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Third floating LNG terminal arrives in northern Germany

January 20, 2023

A third temporary facility to process liquified natural gas (LNG) has docked in the northern industrial port of Brunsbüttel. Germany has been sourcing alternative energy supplies to wean itself off Russian gas.

A shot of the floating LNG facility at Brunsbüttel in northern Germany on January 20, 2023
The LNG facility at Brunsbüttel is one of four that Germany has ordered to cut its reliance on Russian gasImage: Marcus Brandt/dpa/picture alliance

A third floating liquefied natural gas (LNG) terminal arrived in northern Germany Friday to help shore up the country's energy supplies threatened by Russia's war against Ukraine.

The Hoegh Gannet vessel, which measures 294 meters (964 feet) by 46 meters (150 feet), docked in the northern port of Brunsbüttel.

Economy Minister Robert Habeck, the state premier of Schleswig-Holstein Daniel Günther and energy giant RWE's CEO Markus Krebber supervised the terminal's arrival.

What do we know about the new LNG terminal?

The terminal, which can receive highly compressed liquid gas from tankers and convert it into usable gas, will complement two others, one in Wilhelmshaven and the other in Lubmin on the Baltic Sea, which arrived last month.

The first LNG for processing is scheduled to arrive in Brunsbüttel early next month.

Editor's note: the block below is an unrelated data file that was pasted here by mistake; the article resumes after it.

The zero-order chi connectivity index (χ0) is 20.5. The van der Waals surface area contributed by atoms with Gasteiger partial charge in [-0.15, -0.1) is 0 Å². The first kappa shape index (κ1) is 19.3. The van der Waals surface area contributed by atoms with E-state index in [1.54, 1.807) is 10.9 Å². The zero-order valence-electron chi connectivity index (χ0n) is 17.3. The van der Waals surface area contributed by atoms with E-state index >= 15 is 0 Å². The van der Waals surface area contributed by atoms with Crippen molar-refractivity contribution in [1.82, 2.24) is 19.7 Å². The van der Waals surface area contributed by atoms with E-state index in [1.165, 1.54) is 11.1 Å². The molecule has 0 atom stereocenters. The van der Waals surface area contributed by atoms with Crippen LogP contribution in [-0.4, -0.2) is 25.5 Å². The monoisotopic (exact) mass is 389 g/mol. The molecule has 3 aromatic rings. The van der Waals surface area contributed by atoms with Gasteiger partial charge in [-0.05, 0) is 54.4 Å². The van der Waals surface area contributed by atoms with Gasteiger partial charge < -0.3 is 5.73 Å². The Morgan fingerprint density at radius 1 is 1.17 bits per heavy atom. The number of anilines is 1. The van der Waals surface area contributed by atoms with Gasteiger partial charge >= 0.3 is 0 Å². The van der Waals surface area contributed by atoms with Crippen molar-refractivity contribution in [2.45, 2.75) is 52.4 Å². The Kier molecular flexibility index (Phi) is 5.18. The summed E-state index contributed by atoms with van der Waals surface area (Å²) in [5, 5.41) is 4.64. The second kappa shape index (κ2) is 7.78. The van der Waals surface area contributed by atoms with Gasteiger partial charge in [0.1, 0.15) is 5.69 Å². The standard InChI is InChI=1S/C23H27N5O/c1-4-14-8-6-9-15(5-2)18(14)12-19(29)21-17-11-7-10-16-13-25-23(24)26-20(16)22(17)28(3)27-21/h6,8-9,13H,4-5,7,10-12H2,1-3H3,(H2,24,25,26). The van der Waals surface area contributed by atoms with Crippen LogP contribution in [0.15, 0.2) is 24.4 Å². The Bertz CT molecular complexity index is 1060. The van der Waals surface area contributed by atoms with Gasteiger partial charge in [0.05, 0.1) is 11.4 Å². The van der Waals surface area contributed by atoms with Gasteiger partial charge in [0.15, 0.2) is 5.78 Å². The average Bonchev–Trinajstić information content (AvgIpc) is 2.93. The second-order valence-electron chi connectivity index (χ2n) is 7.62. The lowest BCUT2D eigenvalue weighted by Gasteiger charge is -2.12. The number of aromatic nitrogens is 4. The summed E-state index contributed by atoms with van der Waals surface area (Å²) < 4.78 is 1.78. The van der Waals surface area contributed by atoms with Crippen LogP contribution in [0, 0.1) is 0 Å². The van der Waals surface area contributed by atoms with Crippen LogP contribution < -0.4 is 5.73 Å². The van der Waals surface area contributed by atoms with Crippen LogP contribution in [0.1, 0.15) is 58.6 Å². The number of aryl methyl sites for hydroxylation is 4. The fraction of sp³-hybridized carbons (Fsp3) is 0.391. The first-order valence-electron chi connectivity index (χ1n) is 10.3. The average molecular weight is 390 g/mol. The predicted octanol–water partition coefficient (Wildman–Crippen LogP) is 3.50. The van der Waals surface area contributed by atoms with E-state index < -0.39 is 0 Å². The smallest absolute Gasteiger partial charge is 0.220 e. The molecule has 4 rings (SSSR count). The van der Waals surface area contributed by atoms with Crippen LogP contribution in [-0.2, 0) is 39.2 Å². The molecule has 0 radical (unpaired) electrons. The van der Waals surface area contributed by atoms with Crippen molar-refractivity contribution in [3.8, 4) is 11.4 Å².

The government and RWE aim to feed 3.5 billion cubic meters of gas into the national network this year from Brunsbüttel alone.

Once a new gas pipeline to Hamburg is completed at the end of the year, that figure is expected to rise to 7.5 billion cubic meters.

A fourth terminal is due to be delivered to the port of Stade, located on the Elbe river, shortly.

Germany plans seven terminals in total, public broadcaster NDR reported.

Energy expert Constantin Zerger speaks to DW

Permanent LNG terminals not ready for three years

The floating LNG facilities are a temporary measure until permanent terminals become operational in 2026.

Following Russia's invasion of Ukraine last February, Germany has sought to cut its reliance on Moscow for energy imports.

Before the conflict, Europe's largest economy sourced up to half of its natural gas from Russia.

Russian supplies through the Nord Stream 1 gas pipeline under the Baltic Sea slowed to a trickle last year and were then cut altogether due to what Moscow said was essential maintenance work, but which Berlin said was a political power play by the Kremlin.

As well as boosting gas imports from Norway and the Netherlands, Germany has sourced LNG from the US and Gulf countries.

Germany consumes around 90 billion cubic meters (3,200 cubic feet) of natural gas per year, according to the Economy Ministry.

When fully online, the floating LNG terminals could provide about a third of Germany's gas needs.

mm/ar (AFP, dpa)